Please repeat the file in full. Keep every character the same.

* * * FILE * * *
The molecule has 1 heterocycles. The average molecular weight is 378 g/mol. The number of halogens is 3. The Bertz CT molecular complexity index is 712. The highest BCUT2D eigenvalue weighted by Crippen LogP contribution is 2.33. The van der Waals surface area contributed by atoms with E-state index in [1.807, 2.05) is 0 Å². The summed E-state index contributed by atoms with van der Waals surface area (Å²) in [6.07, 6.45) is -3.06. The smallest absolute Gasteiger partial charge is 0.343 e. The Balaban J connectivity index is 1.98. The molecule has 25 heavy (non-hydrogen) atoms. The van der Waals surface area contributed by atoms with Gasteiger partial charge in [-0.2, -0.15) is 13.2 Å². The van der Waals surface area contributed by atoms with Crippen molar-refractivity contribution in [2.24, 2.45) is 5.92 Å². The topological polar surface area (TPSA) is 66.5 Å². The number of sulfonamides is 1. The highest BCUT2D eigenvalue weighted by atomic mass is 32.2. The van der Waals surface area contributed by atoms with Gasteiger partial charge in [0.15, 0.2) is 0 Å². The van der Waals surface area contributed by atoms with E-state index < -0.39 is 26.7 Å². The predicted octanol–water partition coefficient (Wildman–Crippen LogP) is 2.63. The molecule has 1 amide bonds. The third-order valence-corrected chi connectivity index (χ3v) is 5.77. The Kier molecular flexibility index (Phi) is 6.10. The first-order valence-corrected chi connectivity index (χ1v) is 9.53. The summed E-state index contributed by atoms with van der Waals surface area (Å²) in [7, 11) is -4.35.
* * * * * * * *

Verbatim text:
The molecule has 1 heterocycles. The average molecular weight is 378 g/mol. The number of halogens is 3. The Bertz CT molecular complexity index is 712. The highest BCUT2D eigenvalue weighted by Crippen LogP contribution is 2.33. The van der Waals surface area contributed by atoms with E-state index in [1.807, 2.05) is 0 Å². The summed E-state index contributed by atoms with van der Waals surface area (Å²) in [6.07, 6.45) is -3.06. The smallest absolute Gasteiger partial charge is 0.343 e. The Balaban J connectivity index is 1.98. The molecule has 25 heavy (non-hydrogen) atoms. The van der Waals surface area contributed by atoms with Gasteiger partial charge in [-0.2, -0.15) is 13.2 Å². The van der Waals surface area contributed by atoms with Crippen molar-refractivity contribution in [2.24, 2.45) is 5.92 Å². The topological polar surface area (TPSA) is 66.5 Å². The number of sulfonamides is 1. The highest BCUT2D eigenvalue weighted by atomic mass is 32.2. The van der Waals surface area contributed by atoms with Gasteiger partial charge in [0.15, 0.2) is 0 Å². The van der Waals surface area contributed by atoms with E-state index < -0.39 is 26.7 Å². The predicted octanol–water partition coefficient (Wildman–Crippen LogP) is 2.63. The molecule has 1 amide bonds. The third-order valence-corrected chi connectivity index (χ3v) is 5.77. The Kier molecular flexibility index (Phi) is 6.10. The first-order valence-corrected chi connectivity index (χ1v) is 9.53. The summed E-state index contributed by atoms with van der Waals surface area (Å²) in [7, 11) is -4.35.